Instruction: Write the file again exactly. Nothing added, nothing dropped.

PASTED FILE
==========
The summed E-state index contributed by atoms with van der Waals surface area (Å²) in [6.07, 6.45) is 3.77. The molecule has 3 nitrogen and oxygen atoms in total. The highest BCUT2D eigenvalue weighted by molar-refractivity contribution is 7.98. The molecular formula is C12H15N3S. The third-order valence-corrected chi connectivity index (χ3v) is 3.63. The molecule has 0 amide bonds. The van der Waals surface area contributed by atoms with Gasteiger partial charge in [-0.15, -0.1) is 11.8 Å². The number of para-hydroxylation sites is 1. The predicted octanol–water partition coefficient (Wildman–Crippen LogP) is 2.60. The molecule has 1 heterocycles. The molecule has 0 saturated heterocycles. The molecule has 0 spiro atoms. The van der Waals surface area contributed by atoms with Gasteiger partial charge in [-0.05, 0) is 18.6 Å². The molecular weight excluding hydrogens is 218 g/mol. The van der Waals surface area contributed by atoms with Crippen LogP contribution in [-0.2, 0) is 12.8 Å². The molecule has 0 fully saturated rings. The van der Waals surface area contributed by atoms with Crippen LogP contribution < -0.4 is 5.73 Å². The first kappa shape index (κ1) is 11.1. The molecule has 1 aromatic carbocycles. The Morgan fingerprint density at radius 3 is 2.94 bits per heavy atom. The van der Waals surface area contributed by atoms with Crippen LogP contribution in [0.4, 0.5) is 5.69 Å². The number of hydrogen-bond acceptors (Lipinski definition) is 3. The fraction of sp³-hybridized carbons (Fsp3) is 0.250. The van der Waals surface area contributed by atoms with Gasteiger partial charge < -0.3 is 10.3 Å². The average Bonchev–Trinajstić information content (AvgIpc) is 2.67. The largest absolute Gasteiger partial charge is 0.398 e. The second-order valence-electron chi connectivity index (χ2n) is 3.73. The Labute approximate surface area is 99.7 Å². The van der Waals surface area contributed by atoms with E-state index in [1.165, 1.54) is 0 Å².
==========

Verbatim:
The summed E-state index contributed by atoms with van der Waals surface area (Å²) in [6.07, 6.45) is 3.77. The molecule has 3 nitrogen and oxygen atoms in total. The highest BCUT2D eigenvalue weighted by molar-refractivity contribution is 7.98. The molecular formula is C12H15N3S. The third-order valence-corrected chi connectivity index (χ3v) is 3.63. The molecule has 0 amide bonds. The van der Waals surface area contributed by atoms with Gasteiger partial charge in [-0.15, -0.1) is 11.8 Å². The number of para-hydroxylation sites is 1. The predicted octanol–water partition coefficient (Wildman–Crippen LogP) is 2.60. The molecule has 1 heterocycles. The molecule has 0 saturated heterocycles. The molecule has 0 spiro atoms. The van der Waals surface area contributed by atoms with Gasteiger partial charge in [-0.05, 0) is 18.6 Å². The molecular weight excluding hydrogens is 218 g/mol. The van der Waals surface area contributed by atoms with Crippen LogP contribution in [-0.2, 0) is 12.8 Å². The molecule has 0 fully saturated rings. The van der Waals surface area contributed by atoms with Crippen LogP contribution < -0.4 is 5.73 Å². The first kappa shape index (κ1) is 11.1. The molecule has 1 aromatic carbocycles. The Morgan fingerprint density at radius 3 is 2.94 bits per heavy atom. The van der Waals surface area contributed by atoms with Crippen LogP contribution in [0.4, 0.5) is 5.69 Å². The number of hydrogen-bond acceptors (Lipinski definition) is 3. The fraction of sp³-hybridized carbons (Fsp3) is 0.250. The van der Waals surface area contributed by atoms with Gasteiger partial charge < -0.3 is 10.3 Å². The average Bonchev–Trinajstić information content (AvgIpc) is 2.67. The largest absolute Gasteiger partial charge is 0.398 e. The second-order valence-electron chi connectivity index (χ2n) is 3.73. The Labute approximate surface area is 99.7 Å². The van der Waals surface area contributed by atoms with E-state index in [1.165, 1.54) is 0 Å².